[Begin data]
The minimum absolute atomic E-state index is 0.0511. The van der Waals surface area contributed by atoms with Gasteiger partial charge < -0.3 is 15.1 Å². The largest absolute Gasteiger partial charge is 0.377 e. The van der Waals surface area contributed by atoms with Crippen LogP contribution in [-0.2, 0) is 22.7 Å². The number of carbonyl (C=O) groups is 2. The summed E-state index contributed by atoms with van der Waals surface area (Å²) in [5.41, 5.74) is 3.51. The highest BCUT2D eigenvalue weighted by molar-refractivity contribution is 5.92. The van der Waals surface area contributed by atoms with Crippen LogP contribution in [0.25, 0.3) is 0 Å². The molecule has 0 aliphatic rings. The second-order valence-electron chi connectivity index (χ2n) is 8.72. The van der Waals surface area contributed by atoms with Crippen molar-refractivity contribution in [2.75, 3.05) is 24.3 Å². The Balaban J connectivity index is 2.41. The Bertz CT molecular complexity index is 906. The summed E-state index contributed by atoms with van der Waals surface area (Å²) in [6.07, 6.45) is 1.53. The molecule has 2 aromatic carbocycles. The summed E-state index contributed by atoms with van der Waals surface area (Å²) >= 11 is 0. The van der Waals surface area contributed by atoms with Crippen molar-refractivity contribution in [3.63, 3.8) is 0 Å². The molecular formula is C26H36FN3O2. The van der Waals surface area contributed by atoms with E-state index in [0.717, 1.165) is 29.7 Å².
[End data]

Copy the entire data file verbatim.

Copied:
The minimum absolute atomic E-state index is 0.0511. The van der Waals surface area contributed by atoms with Gasteiger partial charge < -0.3 is 15.1 Å². The largest absolute Gasteiger partial charge is 0.377 e. The van der Waals surface area contributed by atoms with Crippen LogP contribution in [-0.2, 0) is 22.7 Å². The number of carbonyl (C=O) groups is 2. The summed E-state index contributed by atoms with van der Waals surface area (Å²) in [5.41, 5.74) is 3.51. The highest BCUT2D eigenvalue weighted by molar-refractivity contribution is 5.92. The van der Waals surface area contributed by atoms with Crippen LogP contribution in [0.25, 0.3) is 0 Å². The molecule has 0 aliphatic rings. The second-order valence-electron chi connectivity index (χ2n) is 8.72. The van der Waals surface area contributed by atoms with Crippen molar-refractivity contribution in [2.75, 3.05) is 24.3 Å². The Balaban J connectivity index is 2.41. The Bertz CT molecular complexity index is 906. The summed E-state index contributed by atoms with van der Waals surface area (Å²) in [6.07, 6.45) is 1.53. The molecule has 2 aromatic carbocycles. The summed E-state index contributed by atoms with van der Waals surface area (Å²) >= 11 is 0. The van der Waals surface area contributed by atoms with Crippen molar-refractivity contribution in [3.63, 3.8) is 0 Å². The molecular formula is C26H36FN3O2. The van der Waals surface area contributed by atoms with E-state index in [0.717, 1.165) is 29.7 Å².